Treatment of Diarrhea while Travelling 2. Loperamide: 2 mg. capsules: two STAT then 1 capsule for every loose stool, max 16 mg/day reduces frequency of stools and duration of illness by 80% due to antimotility and anti-secretory actions. Young children are more susceptible to side effects: drowsiness, vomiting and paralytic ileus. Not approved for children < 2 years. 3. Pepto-bismol (do not exceed 16 tablets/day): reduces diarrhea by 50% because of anti-peristaltic and antisecretary effects. Treatment of Diarrhea while Travelling Need calories to repair gut cells so eat Steamed or baked fish, chicken, vegetables, toast, bananas,

applesauce, soup, soft drinks, dilute fruit juice, saltine crackers. Avoid dairy. Treatment of Diarrhea while Travelling 4. Antibiotics: If copious or bloody stools, or fever. ciprofloxacin 750 mg once or 500 mg bid. If unwell continue for a total of three days. HOWEVER: Resistance: 90% in Thailand, 50% Nepal, 40% Egypt Alternatives: levofloxacin 500 mg once or 500 mg daily x 3 days azithromycin 1000 mg once or 500 mg daily for 3 days (also effective against Shigella,

Salmonella, E. Coli, Campylobacter and typhoid fever. In Thailand more effective against Campylobacter than ciprofloxacin. Treatment of Diarrhea while Travelling Reseve antibiotics for invasive enterocolitis with fever and dysentery, profuse diarrhea with more than three liquid stools within 12 hours. Duration of antibiotherapy 1 to 5 days. Treat pregnant women with ciprofloxacin, best alternative is azithromycin. Consider whether the rapid diarrhea is limiting antibiotic absorption.

Problems with fluoroquinolones High resistance to fluoroquinolones in MRSA, P. aeruginosa, anaerobes, and pathogens isolated from ICUs Increasing resistance in community-acquired E.coli and N. gonorrhea. 10-30% of community acquired respiratory tract infections (CARTIs), H. influenzae and S. pneumoniae harbour 1st step mutations in quinolone resistance determining region. These mutants pass susceptibility testing unnoticed and are primed to acquire high-level fluoroquinolone resistance rapidly, especially in elderly and immunocompromised patients Dalhoff A. Global Fluoroquinolone Resistance Epidemiology and Implications for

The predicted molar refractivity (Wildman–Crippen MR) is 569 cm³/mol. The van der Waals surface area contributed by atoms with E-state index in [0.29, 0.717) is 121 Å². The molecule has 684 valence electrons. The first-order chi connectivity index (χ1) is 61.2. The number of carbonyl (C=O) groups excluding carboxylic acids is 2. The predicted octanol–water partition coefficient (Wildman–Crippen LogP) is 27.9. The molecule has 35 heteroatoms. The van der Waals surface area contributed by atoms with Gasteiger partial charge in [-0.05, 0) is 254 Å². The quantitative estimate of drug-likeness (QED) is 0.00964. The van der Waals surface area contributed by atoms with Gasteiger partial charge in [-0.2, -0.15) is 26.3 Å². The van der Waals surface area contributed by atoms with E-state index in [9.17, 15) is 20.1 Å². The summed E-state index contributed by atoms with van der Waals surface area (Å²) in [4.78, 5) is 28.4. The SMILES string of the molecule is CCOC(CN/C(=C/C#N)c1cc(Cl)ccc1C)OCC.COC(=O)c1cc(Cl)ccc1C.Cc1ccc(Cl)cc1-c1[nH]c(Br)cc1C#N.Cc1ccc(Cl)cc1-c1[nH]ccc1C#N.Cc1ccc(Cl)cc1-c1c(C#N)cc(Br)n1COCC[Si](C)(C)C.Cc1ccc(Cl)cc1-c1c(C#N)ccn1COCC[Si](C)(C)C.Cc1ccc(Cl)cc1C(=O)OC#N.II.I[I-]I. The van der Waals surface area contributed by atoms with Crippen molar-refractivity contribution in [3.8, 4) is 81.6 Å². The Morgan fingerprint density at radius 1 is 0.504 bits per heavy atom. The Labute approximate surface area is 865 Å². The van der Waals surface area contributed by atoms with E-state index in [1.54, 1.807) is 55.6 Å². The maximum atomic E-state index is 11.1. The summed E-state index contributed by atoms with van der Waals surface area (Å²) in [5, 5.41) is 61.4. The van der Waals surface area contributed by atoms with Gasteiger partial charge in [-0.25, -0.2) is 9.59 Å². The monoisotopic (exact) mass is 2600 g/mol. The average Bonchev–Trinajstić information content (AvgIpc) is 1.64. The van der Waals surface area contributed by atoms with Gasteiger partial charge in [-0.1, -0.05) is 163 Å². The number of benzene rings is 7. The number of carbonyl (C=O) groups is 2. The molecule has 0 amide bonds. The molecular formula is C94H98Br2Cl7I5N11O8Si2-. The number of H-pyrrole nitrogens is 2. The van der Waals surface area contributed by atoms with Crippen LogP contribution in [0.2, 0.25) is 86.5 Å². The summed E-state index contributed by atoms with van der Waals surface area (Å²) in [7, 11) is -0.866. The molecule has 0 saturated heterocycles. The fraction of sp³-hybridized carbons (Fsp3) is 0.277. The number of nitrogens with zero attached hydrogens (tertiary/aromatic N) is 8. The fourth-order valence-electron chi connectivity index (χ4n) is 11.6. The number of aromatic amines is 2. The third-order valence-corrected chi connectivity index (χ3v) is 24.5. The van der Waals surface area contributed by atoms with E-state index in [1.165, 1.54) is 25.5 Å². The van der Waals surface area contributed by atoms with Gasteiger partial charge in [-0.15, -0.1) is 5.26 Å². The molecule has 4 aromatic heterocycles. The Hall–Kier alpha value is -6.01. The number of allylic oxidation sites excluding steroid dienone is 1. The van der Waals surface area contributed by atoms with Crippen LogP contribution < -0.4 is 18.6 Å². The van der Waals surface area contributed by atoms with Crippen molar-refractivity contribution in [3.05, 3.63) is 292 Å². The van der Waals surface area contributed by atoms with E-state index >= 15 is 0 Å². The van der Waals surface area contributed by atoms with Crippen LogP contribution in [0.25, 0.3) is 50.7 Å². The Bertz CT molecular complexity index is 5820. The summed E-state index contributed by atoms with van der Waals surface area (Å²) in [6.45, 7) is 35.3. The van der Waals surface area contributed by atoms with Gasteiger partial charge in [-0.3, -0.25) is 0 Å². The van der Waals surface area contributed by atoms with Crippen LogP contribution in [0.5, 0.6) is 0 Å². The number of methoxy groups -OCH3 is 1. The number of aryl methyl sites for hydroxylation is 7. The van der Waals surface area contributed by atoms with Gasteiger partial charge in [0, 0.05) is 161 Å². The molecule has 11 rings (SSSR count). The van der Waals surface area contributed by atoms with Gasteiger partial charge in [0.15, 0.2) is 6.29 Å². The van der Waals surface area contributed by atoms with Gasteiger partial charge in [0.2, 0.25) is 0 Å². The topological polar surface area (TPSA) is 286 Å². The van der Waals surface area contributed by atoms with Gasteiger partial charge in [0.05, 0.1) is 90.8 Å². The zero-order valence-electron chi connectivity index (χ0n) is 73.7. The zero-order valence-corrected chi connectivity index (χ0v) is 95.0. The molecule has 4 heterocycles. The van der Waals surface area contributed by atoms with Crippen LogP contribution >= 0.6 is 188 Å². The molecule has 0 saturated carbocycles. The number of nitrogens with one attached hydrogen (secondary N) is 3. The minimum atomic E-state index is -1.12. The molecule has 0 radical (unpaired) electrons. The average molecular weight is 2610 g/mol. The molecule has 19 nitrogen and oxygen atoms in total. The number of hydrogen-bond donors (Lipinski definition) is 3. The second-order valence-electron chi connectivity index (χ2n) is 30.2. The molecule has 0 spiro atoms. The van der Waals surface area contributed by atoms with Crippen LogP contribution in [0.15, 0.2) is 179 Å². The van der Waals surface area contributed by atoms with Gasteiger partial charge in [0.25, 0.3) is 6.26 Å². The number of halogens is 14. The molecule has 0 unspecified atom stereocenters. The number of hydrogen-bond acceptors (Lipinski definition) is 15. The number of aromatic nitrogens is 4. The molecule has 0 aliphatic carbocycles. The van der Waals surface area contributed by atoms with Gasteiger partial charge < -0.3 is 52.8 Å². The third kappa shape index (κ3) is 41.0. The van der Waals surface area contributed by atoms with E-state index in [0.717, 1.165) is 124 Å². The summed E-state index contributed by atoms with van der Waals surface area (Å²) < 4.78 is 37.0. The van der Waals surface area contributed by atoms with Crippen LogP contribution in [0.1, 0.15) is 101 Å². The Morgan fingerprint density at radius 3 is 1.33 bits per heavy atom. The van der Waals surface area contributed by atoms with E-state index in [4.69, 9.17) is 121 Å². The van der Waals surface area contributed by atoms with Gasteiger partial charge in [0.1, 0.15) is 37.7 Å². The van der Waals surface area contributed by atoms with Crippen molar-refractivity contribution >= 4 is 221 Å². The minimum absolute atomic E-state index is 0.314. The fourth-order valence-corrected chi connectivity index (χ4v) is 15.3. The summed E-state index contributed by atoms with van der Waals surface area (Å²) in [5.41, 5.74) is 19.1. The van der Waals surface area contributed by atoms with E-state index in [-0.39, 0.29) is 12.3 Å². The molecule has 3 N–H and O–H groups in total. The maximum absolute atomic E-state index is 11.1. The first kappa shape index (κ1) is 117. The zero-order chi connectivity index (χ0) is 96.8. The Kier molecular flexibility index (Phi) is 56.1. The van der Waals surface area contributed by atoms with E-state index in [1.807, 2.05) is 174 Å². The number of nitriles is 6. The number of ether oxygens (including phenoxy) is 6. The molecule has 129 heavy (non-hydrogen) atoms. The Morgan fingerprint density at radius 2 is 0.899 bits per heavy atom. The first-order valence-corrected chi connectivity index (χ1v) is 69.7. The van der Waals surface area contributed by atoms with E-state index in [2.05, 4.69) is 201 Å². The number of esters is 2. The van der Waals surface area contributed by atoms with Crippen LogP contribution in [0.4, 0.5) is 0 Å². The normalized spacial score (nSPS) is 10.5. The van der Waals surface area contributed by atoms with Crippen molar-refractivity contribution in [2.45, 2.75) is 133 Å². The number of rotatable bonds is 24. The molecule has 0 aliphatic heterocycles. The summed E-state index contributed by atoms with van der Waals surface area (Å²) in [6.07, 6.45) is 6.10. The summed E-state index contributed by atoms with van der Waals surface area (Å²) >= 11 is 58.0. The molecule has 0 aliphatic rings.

Clinical Use. Interdisciplinary Perspectives on Infectious Diseases 2012; Article ID 976273, 37 pages doi:10.1155/2012/976273 Problems with fluoroquinolones 1/3 to 2/3 of Enterobacteriaceae producing extended spectrum -lactamases (ESBL) are also fluoroquinolone resistant, and others are primed to acquire high-level resistance during treatment. Fluoroquinolones select for methicillin resistance in staphylococci, limiting use in skin infections Co-selection of fluoroquinolone resistance by lactams or aminoglycosides, and vice versa -lactam- or aminoglycoside resistance by fluoroquinolones demonstrates that chemically unrelated drug classes select for drug resistant mutants and even multidrug resistant strains

Antiemetics for diarrhea DAS JK The effect of antiemetics in childhood gastroenteritis. BMC Public Health 2013 Suppl 3 750,000 children < 5 die annually from gastroenteritis Medication RR vomiting 95%CI Rectal dimenhydrinate 0.60 0.44, 0.82 IV ondansetron

0.50 0.24, 1.04 Oral ondansetron 0.35 0.26, 0.46 IV metoclopramide 0.80 0.50, 1.28 Total 0.46

0.35, 0.61 Please treat your familys diarrhea Discuss with your family their options and prescribe Ebola Schieffelin JS, et al. Clinical Illness and Outcomes in Patients with Ebola in Sierra Leone. NEJM October 29, 2014DOI: 10.1056/NEJMoa1411680 10,100 cases reported in Guinea, Sierra Leone, Liberia, Senegal, Nigeria, and Mali to October 25, 2014 Kenema Government Hospital, Sierra Leone: 213 patients

symptoms of Lassa hemorrhagic fever or Ebola (106 Ebola) Incubation: 6-12 days, symptoms to hospitalisation 6 days Symptoms: fever (89%), headache (80%), weakness (66%), dizziness (60%), diarrhea (51%), abdominal pain (40%), sore throat (34%), vomiting (34%), conjunctivitis (31%) Rx: Fluids, 55% antimalarials, 93% antibacterials (ceftriaxone) Prognostic factors associated with death: > 45 years, 38C, weakness, dizziness, diarrhea on presentation Death: 33% if < 100,000 Ebola copies/ml of serum; 94% if >10 million copies/ml (P=0.003) Zika Virus Single stranded RNA Flavivirus Transmission: Aedes aegyptii, Aedes albopictus mosquitoes. Aggressive daytime biters indoors & outdoors, live in water containers Distribution: 39 countries in